Kittens will now be able to regulate their body temperature to a certain degree, but you should still provide a source of heat and keep the ambient temperature at around 70-75 degrees.
Bottle-fed kittens will need bottle feeding every 5 hours, but they should now be able to use the litter box independently.
5 weeks old
A kitten’s premolars will be starting to come through, and this is an indication that they can start being introduced to wet kitten food alongside their mother’s milk or kitten milk replacement powder. While kittens are being weaned, keep a close eye on their weight to make sure they’re still gradually gaining a healthy amount.
Bottle-fed kittens can now be fed every 5-6 hours. By this age, all kittens should have food and water freely available at all times.
6 weeks old
At 6 weeks old, all of a kitten’s milk teeth should now be present. Kittens this age can continue being weaned onto wet kitten food, and by the end of this week, they should be almost entirely eating wet food rather than their mother’s milk or bottle formula. Food and water should be available at all times.
Kittens will now be grooming themselves and each other! You can start to introduce them to a few new experiences, including exploring other cat-safe areas of the house, meeting other pets and people in controlled environments, and trimming their claws.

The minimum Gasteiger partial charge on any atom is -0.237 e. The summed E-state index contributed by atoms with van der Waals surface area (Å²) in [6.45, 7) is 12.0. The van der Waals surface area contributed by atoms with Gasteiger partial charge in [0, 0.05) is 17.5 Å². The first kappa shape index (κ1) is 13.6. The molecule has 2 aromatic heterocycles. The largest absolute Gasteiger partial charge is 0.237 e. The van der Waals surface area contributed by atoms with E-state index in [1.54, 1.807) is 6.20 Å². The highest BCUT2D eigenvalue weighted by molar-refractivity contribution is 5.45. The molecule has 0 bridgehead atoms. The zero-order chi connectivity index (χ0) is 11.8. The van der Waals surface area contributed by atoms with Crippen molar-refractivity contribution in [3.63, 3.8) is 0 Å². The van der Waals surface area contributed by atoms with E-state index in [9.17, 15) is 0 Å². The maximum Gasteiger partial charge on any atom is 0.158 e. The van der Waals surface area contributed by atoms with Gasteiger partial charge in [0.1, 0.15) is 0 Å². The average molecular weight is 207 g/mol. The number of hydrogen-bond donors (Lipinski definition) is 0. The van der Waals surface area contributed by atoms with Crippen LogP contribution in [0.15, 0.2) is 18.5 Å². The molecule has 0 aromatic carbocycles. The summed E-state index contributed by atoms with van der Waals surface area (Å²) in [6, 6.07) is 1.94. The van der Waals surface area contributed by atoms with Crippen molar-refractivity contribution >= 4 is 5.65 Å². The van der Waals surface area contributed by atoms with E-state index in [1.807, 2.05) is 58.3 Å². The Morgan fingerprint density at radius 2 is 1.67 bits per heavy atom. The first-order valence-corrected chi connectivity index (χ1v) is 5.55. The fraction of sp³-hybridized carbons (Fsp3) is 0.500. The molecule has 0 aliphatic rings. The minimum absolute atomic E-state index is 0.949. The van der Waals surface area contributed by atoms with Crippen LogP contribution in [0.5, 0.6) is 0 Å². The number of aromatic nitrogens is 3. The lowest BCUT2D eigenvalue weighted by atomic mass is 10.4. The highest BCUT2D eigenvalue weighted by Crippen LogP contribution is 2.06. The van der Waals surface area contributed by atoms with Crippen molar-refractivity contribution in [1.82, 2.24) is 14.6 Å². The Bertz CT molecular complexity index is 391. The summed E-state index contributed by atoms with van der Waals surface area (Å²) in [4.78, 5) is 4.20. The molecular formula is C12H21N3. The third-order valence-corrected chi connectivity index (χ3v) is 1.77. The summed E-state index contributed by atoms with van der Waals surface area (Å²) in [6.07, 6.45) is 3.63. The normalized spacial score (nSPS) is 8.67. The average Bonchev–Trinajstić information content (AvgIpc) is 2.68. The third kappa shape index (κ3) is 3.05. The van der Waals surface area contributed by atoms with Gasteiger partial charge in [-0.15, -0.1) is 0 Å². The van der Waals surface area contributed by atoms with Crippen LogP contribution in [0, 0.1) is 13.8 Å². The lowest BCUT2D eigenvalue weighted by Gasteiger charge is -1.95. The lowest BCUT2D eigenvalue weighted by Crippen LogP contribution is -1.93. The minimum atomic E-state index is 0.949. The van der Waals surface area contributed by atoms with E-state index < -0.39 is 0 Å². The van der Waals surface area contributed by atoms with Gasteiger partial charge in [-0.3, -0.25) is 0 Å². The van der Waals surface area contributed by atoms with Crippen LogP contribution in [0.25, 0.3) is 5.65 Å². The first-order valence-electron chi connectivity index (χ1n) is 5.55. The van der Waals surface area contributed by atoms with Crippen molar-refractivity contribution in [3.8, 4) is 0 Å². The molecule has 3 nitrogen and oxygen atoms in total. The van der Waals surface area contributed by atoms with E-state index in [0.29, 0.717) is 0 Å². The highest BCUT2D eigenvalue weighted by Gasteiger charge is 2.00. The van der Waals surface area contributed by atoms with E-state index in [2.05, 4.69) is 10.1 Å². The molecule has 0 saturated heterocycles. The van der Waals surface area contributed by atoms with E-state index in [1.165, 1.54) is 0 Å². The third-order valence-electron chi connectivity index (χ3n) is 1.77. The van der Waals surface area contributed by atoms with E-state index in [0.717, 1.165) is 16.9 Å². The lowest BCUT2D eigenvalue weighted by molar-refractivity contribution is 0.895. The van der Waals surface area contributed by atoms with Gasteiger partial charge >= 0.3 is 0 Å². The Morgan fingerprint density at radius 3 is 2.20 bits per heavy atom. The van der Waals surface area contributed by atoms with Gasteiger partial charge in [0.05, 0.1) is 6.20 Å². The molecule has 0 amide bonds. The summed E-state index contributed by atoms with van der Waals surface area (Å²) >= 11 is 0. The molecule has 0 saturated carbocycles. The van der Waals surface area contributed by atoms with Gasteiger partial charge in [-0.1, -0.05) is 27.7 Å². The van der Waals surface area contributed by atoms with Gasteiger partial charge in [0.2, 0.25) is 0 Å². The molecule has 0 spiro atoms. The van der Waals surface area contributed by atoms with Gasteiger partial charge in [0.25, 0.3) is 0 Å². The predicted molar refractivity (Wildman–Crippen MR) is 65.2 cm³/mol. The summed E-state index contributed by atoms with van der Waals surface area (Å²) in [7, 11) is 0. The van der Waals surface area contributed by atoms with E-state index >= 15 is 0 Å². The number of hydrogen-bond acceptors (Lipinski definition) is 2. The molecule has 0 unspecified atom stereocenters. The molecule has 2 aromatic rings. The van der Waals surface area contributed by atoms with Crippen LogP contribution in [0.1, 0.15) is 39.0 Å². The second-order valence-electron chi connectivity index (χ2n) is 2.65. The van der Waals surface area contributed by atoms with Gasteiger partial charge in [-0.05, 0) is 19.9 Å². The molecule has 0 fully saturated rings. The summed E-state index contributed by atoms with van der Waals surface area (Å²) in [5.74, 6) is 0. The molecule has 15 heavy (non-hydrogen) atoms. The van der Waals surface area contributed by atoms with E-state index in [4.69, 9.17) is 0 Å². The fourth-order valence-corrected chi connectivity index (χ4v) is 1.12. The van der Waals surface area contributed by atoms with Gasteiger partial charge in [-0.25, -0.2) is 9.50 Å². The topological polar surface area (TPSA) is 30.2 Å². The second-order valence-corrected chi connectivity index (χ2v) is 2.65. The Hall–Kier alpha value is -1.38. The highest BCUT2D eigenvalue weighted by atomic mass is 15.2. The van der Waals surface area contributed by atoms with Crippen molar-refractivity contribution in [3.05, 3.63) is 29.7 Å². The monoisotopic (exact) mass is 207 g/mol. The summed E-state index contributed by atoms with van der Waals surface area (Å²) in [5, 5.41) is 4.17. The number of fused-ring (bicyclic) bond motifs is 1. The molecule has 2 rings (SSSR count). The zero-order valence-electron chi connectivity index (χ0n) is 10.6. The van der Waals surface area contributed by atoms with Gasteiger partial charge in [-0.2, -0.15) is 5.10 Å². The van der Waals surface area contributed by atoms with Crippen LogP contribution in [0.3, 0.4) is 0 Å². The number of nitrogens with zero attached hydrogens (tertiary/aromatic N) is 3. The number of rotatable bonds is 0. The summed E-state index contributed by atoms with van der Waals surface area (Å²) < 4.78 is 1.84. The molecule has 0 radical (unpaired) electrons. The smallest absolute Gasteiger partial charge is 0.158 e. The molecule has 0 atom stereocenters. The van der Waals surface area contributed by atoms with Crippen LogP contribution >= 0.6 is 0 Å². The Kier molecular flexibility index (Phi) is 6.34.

At this age, you can book an appointment for your kittens to receive their FVRCP vaccine. This is a combination vaccine designed to protect against feline viral rhinotracheitis, feline calicivirus, and feline panleukopenia.
7 weeks old
By 7 weeks old, most kittens will be eating solely wet food, offered freely throughout the day. Their eyes may change color from blue, as their adult eye color starts to emerge.
8 weeks old
Once a kitten is 8 weeks old, they’re ready to move to their new forever homes!
Kittens over 2 pounds in weight can also be booked for their spaying and neutering procedures.
By this stage, kittens will start forming strong bonds with their human caretakers, seeking you out for reassurance, cuddles, and playtime.
Here are the key milestones for each week of a kitten’s life.
Featured Image: Jaroslaw Kurek, Shutterstock